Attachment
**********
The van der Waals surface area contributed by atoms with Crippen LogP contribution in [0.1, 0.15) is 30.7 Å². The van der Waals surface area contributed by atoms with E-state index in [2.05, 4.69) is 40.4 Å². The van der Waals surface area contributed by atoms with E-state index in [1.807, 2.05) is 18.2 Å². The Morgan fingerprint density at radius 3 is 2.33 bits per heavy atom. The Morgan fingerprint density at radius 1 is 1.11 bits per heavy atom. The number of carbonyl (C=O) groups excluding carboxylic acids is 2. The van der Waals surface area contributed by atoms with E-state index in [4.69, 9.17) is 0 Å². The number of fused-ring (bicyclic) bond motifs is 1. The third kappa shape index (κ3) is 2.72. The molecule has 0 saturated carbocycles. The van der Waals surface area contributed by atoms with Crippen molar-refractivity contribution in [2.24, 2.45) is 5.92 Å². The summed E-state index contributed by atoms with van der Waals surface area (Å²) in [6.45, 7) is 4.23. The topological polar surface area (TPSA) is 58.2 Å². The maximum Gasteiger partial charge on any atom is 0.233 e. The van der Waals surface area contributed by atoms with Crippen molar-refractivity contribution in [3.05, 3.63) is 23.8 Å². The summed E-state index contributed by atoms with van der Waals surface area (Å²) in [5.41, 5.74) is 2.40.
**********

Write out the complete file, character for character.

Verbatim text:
The van der Waals surface area contributed by atoms with Crippen LogP contribution in [0.1, 0.15) is 30.7 Å². The van der Waals surface area contributed by atoms with E-state index in [2.05, 4.69) is 40.4 Å². The van der Waals surface area contributed by atoms with E-state index in [1.807, 2.05) is 18.2 Å². The Morgan fingerprint density at radius 3 is 2.33 bits per heavy atom. The Morgan fingerprint density at radius 1 is 1.11 bits per heavy atom. The number of carbonyl (C=O) groups excluding carboxylic acids is 2. The van der Waals surface area contributed by atoms with E-state index in [4.69, 9.17) is 0 Å². The number of fused-ring (bicyclic) bond motifs is 1. The third kappa shape index (κ3) is 2.72. The molecule has 0 saturated carbocycles. The van der Waals surface area contributed by atoms with Crippen molar-refractivity contribution in [2.24, 2.45) is 5.92 Å². The summed E-state index contributed by atoms with van der Waals surface area (Å²) in [6.45, 7) is 4.23. The topological polar surface area (TPSA) is 58.2 Å². The maximum Gasteiger partial charge on any atom is 0.233 e. The van der Waals surface area contributed by atoms with Crippen molar-refractivity contribution in [3.05, 3.63) is 23.8 Å². The summed E-state index contributed by atoms with van der Waals surface area (Å²) in [5.41, 5.74) is 2.40.